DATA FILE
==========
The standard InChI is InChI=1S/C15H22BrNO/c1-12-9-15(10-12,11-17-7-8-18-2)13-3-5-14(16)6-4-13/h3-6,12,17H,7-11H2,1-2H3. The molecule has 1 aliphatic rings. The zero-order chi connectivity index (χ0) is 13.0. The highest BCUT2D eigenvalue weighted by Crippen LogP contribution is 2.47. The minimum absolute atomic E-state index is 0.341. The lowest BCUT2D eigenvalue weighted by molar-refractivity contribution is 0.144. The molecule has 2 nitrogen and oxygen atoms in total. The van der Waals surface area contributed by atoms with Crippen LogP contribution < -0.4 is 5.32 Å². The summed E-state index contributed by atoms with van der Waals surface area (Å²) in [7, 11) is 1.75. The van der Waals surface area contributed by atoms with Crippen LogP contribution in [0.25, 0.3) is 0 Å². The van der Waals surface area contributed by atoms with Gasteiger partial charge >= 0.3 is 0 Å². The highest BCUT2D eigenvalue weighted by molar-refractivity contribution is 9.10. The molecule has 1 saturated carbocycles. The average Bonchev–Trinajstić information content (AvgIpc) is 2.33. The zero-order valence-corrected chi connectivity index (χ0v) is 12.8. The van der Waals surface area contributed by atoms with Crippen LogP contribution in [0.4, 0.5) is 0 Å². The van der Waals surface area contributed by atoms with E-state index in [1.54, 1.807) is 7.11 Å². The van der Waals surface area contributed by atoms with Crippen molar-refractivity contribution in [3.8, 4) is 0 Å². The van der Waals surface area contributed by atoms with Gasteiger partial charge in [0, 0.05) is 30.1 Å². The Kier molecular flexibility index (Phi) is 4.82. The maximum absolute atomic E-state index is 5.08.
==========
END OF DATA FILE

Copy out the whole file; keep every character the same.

The standard InChI is InChI=1S/C15H22BrNO/c1-12-9-15(10-12,11-17-7-8-18-2)13-3-5-14(16)6-4-13/h3-6,12,17H,7-11H2,1-2H3. The molecule has 1 aliphatic rings. The zero-order chi connectivity index (χ0) is 13.0. The highest BCUT2D eigenvalue weighted by Crippen LogP contribution is 2.47. The minimum absolute atomic E-state index is 0.341. The lowest BCUT2D eigenvalue weighted by molar-refractivity contribution is 0.144. The molecule has 2 nitrogen and oxygen atoms in total. The van der Waals surface area contributed by atoms with Crippen LogP contribution < -0.4 is 5.32 Å². The summed E-state index contributed by atoms with van der Waals surface area (Å²) in [7, 11) is 1.75. The van der Waals surface area contributed by atoms with Crippen LogP contribution in [0.25, 0.3) is 0 Å². The van der Waals surface area contributed by atoms with Gasteiger partial charge >= 0.3 is 0 Å². The highest BCUT2D eigenvalue weighted by molar-refractivity contribution is 9.10. The molecule has 1 saturated carbocycles. The average Bonchev–Trinajstić information content (AvgIpc) is 2.33. The zero-order valence-corrected chi connectivity index (χ0v) is 12.8. The van der Waals surface area contributed by atoms with Crippen LogP contribution in [0.4, 0.5) is 0 Å². The van der Waals surface area contributed by atoms with E-state index in [1.54, 1.807) is 7.11 Å². The van der Waals surface area contributed by atoms with Crippen molar-refractivity contribution in [3.8, 4) is 0 Å². The van der Waals surface area contributed by atoms with Gasteiger partial charge in [0, 0.05) is 30.1 Å². The Kier molecular flexibility index (Phi) is 4.82. The maximum absolute atomic E-state index is 5.08.